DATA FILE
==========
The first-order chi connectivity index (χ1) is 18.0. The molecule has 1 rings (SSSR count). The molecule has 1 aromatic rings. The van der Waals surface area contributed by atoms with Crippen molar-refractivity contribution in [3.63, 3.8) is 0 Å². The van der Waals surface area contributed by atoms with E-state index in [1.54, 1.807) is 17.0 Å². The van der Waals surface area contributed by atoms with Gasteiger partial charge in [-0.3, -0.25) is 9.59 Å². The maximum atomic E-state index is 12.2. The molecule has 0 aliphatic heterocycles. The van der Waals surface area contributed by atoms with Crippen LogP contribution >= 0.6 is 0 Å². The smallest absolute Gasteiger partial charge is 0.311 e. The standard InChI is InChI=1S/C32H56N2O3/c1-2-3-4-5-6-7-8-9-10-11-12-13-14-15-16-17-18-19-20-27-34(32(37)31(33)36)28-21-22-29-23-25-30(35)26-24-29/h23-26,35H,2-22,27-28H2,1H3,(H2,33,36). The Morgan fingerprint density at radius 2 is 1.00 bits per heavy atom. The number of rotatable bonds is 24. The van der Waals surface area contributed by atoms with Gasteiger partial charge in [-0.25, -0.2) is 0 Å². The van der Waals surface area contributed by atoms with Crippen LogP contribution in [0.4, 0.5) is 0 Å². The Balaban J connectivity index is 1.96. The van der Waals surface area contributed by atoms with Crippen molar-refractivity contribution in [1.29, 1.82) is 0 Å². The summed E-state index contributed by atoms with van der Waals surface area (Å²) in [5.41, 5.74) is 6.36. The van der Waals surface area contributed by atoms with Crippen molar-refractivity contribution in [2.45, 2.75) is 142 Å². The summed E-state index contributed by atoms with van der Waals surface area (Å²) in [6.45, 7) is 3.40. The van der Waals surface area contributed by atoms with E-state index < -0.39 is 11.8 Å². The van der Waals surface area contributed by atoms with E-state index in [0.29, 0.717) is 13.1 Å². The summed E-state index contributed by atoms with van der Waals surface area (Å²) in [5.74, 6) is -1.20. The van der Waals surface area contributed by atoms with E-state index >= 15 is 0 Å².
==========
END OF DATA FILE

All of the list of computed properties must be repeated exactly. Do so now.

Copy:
The first-order chi connectivity index (χ1) is 18.0. The molecule has 1 rings (SSSR count). The molecule has 1 aromatic rings. The van der Waals surface area contributed by atoms with Crippen molar-refractivity contribution in [3.63, 3.8) is 0 Å². The van der Waals surface area contributed by atoms with E-state index in [1.54, 1.807) is 17.0 Å². The van der Waals surface area contributed by atoms with Gasteiger partial charge in [-0.3, -0.25) is 9.59 Å². The maximum atomic E-state index is 12.2. The molecule has 0 aliphatic heterocycles. The van der Waals surface area contributed by atoms with Crippen LogP contribution >= 0.6 is 0 Å². The smallest absolute Gasteiger partial charge is 0.311 e. The standard InChI is InChI=1S/C32H56N2O3/c1-2-3-4-5-6-7-8-9-10-11-12-13-14-15-16-17-18-19-20-27-34(32(37)31(33)36)28-21-22-29-23-25-30(35)26-24-29/h23-26,35H,2-22,27-28H2,1H3,(H2,33,36). The Morgan fingerprint density at radius 2 is 1.00 bits per heavy atom. The number of rotatable bonds is 24. The van der Waals surface area contributed by atoms with Gasteiger partial charge in [-0.25, -0.2) is 0 Å². The van der Waals surface area contributed by atoms with Crippen LogP contribution in [0.4, 0.5) is 0 Å². The Balaban J connectivity index is 1.96. The van der Waals surface area contributed by atoms with Crippen molar-refractivity contribution in [1.29, 1.82) is 0 Å². The summed E-state index contributed by atoms with van der Waals surface area (Å²) in [5.41, 5.74) is 6.36. The van der Waals surface area contributed by atoms with Crippen molar-refractivity contribution in [2.45, 2.75) is 142 Å². The summed E-state index contributed by atoms with van der Waals surface area (Å²) in [6.45, 7) is 3.40. The van der Waals surface area contributed by atoms with E-state index < -0.39 is 11.8 Å². The van der Waals surface area contributed by atoms with E-state index in [0.29, 0.717) is 13.1 Å². The summed E-state index contributed by atoms with van der Waals surface area (Å²) in [5.74, 6) is -1.20. The van der Waals surface area contributed by atoms with E-state index >= 15 is 0 Å².